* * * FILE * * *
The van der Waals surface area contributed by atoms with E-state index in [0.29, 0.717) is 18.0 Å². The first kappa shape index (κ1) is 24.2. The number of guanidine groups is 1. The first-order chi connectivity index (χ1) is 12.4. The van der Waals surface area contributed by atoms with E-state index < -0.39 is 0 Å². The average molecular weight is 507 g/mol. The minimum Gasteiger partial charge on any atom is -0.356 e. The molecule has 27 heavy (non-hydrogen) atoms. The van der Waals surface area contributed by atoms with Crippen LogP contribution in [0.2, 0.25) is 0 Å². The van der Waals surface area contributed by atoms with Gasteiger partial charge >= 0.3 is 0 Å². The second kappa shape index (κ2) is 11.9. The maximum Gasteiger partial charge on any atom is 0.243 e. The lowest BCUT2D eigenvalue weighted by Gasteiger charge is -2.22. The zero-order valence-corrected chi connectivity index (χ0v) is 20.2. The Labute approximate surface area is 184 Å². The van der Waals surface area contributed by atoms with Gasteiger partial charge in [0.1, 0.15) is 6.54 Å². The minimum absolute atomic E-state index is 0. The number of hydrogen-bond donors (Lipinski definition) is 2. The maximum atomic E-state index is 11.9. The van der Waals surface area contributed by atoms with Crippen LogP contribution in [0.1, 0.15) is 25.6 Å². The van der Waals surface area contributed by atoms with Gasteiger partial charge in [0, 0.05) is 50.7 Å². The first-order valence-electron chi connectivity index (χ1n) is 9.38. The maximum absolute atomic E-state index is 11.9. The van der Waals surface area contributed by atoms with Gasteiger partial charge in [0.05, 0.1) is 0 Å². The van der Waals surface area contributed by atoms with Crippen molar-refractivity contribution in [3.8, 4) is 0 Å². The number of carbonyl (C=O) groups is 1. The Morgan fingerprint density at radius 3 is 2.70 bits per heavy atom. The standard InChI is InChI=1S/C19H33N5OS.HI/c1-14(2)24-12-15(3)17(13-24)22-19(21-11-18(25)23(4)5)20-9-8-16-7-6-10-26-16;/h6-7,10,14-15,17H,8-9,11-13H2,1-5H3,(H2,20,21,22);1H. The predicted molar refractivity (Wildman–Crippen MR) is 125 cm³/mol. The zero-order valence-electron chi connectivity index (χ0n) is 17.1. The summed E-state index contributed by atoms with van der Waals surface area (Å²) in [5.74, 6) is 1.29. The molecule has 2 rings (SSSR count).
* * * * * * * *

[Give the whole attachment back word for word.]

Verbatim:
The van der Waals surface area contributed by atoms with E-state index in [0.29, 0.717) is 18.0 Å². The first kappa shape index (κ1) is 24.2. The number of guanidine groups is 1. The first-order chi connectivity index (χ1) is 12.4. The van der Waals surface area contributed by atoms with E-state index < -0.39 is 0 Å². The average molecular weight is 507 g/mol. The minimum Gasteiger partial charge on any atom is -0.356 e. The molecule has 27 heavy (non-hydrogen) atoms. The van der Waals surface area contributed by atoms with Crippen LogP contribution in [0.2, 0.25) is 0 Å². The van der Waals surface area contributed by atoms with Gasteiger partial charge >= 0.3 is 0 Å². The second kappa shape index (κ2) is 11.9. The maximum Gasteiger partial charge on any atom is 0.243 e. The lowest BCUT2D eigenvalue weighted by Gasteiger charge is -2.22. The zero-order valence-corrected chi connectivity index (χ0v) is 20.2. The Labute approximate surface area is 184 Å². The van der Waals surface area contributed by atoms with Gasteiger partial charge in [0.1, 0.15) is 6.54 Å². The minimum absolute atomic E-state index is 0. The number of hydrogen-bond donors (Lipinski definition) is 2. The maximum atomic E-state index is 11.9. The van der Waals surface area contributed by atoms with Crippen LogP contribution in [0.1, 0.15) is 25.6 Å². The van der Waals surface area contributed by atoms with Gasteiger partial charge in [0, 0.05) is 50.7 Å². The first-order valence-electron chi connectivity index (χ1n) is 9.38. The maximum absolute atomic E-state index is 11.9. The van der Waals surface area contributed by atoms with Gasteiger partial charge in [0.05, 0.1) is 0 Å². The van der Waals surface area contributed by atoms with Crippen molar-refractivity contribution in [3.8, 4) is 0 Å². The number of carbonyl (C=O) groups is 1. The Morgan fingerprint density at radius 3 is 2.70 bits per heavy atom. The standard InChI is InChI=1S/C19H33N5OS.HI/c1-14(2)24-12-15(3)17(13-24)22-19(21-11-18(25)23(4)5)20-9-8-16-7-6-10-26-16;/h6-7,10,14-15,17H,8-9,11-13H2,1-5H3,(H2,20,21,22);1H. The predicted molar refractivity (Wildman–Crippen MR) is 125 cm³/mol. The zero-order valence-electron chi connectivity index (χ0n) is 17.1. The summed E-state index contributed by atoms with van der Waals surface area (Å²) in [5.74, 6) is 1.29. The molecule has 2 rings (SSSR count).